2018 Mecum Las Vegas January Motorcycle Auction

By “Dazzlin” Shannon Venturo and Mecum.com

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“Following last year’s phenomenal $13-million-plus record sales and 92 percent sell-through rate, the Mecum Las Vegas Motorcycle Auction has again cemented its title as the world’s premiere vintage motorcycle auction with a repeat successful performance at this year’s 27th annual Mecum Auction,” stated Mecum officials. The auction featured an estimated 1,750 antique, vintage and collectible motorcycles that crossed the block.  Held again at the fabulous South Point Arena and Equestrian Center and Priefert Pavilion, the extravaganza has become an annual gathering of consignors, buyers and spectators that all share a deep passion for the history, beauty and camaraderie among enthusiasts from around the world.

Mecum featured collections and offerings abound in the 2018 auction lineup, with many historic race bikes and more among them including Jeff Ward’s Championship-winning “Works” 1985 Kawasaki SR250, a 1911 Flying Merkel Single, a five-time national championship-winning 1948 Vincent Rapide Series B Hillclimber, the first production bike built and sold by Eric Buell, a 1984 Buell RW750, and so much more.

“The sold percentage of more than 92 percent reached at this year’s Mecum Las Vegas Motorcycle Auction shows that the collector-motorcycle market is thriving,” commented Ron Christenson, President of Mecum’s motorcycle division. “The auction has more than doubled in size since 2014, both in the amount offered and in the sales totals achieved, further solidifying Mecum as the largest vintage motorcycle auction company in the world.”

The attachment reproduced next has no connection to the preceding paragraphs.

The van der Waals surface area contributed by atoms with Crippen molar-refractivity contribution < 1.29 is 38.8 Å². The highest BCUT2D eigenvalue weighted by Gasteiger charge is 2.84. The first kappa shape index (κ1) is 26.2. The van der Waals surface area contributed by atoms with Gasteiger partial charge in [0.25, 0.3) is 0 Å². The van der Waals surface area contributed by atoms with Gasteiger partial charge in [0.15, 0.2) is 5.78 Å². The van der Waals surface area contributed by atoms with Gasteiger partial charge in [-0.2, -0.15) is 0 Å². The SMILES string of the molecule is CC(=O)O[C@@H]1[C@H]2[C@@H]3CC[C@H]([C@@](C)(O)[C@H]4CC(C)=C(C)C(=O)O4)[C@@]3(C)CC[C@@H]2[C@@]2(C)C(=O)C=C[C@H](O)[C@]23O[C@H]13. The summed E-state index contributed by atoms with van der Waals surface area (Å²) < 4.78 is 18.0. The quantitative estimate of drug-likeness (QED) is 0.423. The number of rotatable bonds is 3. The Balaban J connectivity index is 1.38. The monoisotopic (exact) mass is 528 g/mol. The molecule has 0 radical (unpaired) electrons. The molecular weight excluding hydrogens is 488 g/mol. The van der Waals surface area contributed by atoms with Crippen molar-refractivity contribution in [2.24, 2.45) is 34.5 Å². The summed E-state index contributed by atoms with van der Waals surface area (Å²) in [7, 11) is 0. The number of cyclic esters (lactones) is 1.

Among the auction’s seven featured private collections was the 175-plus consignments from collector Tom Reese, who holds a long-term goal of presenting the world’s finest dirt-bike museum: the Moto Armory. From Aprilia to Zundapp, all off-road racing disciplines are represented within the Reese assemblage, whether it is MX, ISDT, Flat Track, Hill Climb or Trials bikes. From Malcolm Smith’s gold-medal original 1967 Husqvarna ISDT to Chris Carr’s Harley XR750—this offering had it all.

According to Mecum’s buyer’s guide information, “Tom’s voracious appetite for hunting down and buying the world’s best motorcycles has led to his collection outgrowing his museum. Tom believes in giving each motorcycle its appropriate space to be presented and appreciated, along with the associated memorabilia. So in order to facilitate that approach, he has had to make the difficult decision to make some room, which means parting with some of the most historic, significant and collectible bikes that have been offered in decades.”

Tom was present during the Las Vegas auction and is always excited to meet, greet and share the stories behind the bikes with the soon-to-be new caretakers. He said, “The best cure for my seller’s remorse is seeing a happy buyer’s smile.” No doubt there were “miles of smiles” in Las Vegas throughout the auction.

From his own private assemblage of investment-grade motorcycles, Ray Hott also brought a selection of offerings, which included seven no-reserve motorcycles donning the badges of Harley-Davidson, Indian, Motobecane and Whizzer. Bob Weaver, Jeff Schwartz, Roger Hanke and several others brought collection offerings as well.